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What labor force participation is (and why it matters)

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Note: This is post #103 in a weekly video series on basic economics.

Labor force participation is an important concept connected to employment. The labor force participation rate is defined as the section of working population in the age group of 16-64 in the economy currently employed or seeking employment. The formula for the labor force participation rate is therefore rather simple: labor force (unemployed + employed) / adult population, excluding people in the military or prison for both.

The total labor force participation rate has grown significantly in the United States since the 1950s, notes economist Alex Tabarrok. But the total growth doesn’t paint a clear picture of how the U.S. workforce has changed, particularly the makeup.

In this video by Marginal Revolution University, Tabarrok discusses several big factors at play influencing the demographics of labor force participation.

(If you find the pace of the videos too slow, I’d recommend watching them at 1.5 to 2 times the speed. You can adjust the speed at which the video plays by clicking on “Settings” (the gear symbol) and changing “Speed” from normal to 1.25, 1.5 or 2.)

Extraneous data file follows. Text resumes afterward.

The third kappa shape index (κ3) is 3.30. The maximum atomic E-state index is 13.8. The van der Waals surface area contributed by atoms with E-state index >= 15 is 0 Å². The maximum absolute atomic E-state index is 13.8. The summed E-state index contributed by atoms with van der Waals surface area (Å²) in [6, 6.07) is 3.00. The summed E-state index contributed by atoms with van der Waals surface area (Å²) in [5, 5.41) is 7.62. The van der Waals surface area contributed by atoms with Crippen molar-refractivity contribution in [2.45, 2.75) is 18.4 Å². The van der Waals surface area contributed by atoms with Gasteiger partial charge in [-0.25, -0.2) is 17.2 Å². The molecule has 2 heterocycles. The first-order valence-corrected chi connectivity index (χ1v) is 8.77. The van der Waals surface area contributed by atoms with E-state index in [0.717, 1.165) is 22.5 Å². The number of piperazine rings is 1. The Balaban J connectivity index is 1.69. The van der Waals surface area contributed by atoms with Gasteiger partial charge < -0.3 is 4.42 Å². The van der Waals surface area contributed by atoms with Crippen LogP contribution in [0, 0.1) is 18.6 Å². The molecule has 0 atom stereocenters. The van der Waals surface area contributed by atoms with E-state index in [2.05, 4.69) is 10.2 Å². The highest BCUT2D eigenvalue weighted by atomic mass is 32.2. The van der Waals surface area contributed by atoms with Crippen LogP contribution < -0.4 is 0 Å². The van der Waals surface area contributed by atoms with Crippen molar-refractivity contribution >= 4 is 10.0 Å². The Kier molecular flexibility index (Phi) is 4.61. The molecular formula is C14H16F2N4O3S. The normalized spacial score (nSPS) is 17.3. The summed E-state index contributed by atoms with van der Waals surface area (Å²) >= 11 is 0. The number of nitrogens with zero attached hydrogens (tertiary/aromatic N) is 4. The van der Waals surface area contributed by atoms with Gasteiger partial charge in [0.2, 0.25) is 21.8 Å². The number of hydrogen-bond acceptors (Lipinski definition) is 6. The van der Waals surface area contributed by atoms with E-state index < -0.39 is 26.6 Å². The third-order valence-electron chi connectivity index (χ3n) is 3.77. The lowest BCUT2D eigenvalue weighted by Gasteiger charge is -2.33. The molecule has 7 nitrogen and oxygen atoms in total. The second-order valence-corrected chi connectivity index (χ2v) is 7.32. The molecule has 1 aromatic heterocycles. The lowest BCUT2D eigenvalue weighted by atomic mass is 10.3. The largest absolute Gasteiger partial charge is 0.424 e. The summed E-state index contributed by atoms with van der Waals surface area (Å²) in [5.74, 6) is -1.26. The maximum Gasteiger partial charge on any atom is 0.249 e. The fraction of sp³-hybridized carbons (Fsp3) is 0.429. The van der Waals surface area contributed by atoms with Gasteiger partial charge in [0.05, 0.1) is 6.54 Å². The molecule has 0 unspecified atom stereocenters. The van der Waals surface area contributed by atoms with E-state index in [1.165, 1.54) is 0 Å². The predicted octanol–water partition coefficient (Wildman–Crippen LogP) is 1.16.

Click here to see other videos in the Introduction to Economics series.

 

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Joe Carter Joe Carter is a Senior Editor at the Acton Institute. Joe also serves as an editor at the The Gospel Coalition, a communications specialist for the Ethics and Religious Liberty Commission of the Southern Baptist Convention, and as an adjunct professor of journalism at Patrick Henry College. He is the editor of the NIV Lifehacks Bible and co-author of How to Argue like Jesus: Learning Persuasion from History's Greatest Communicator (Crossway).

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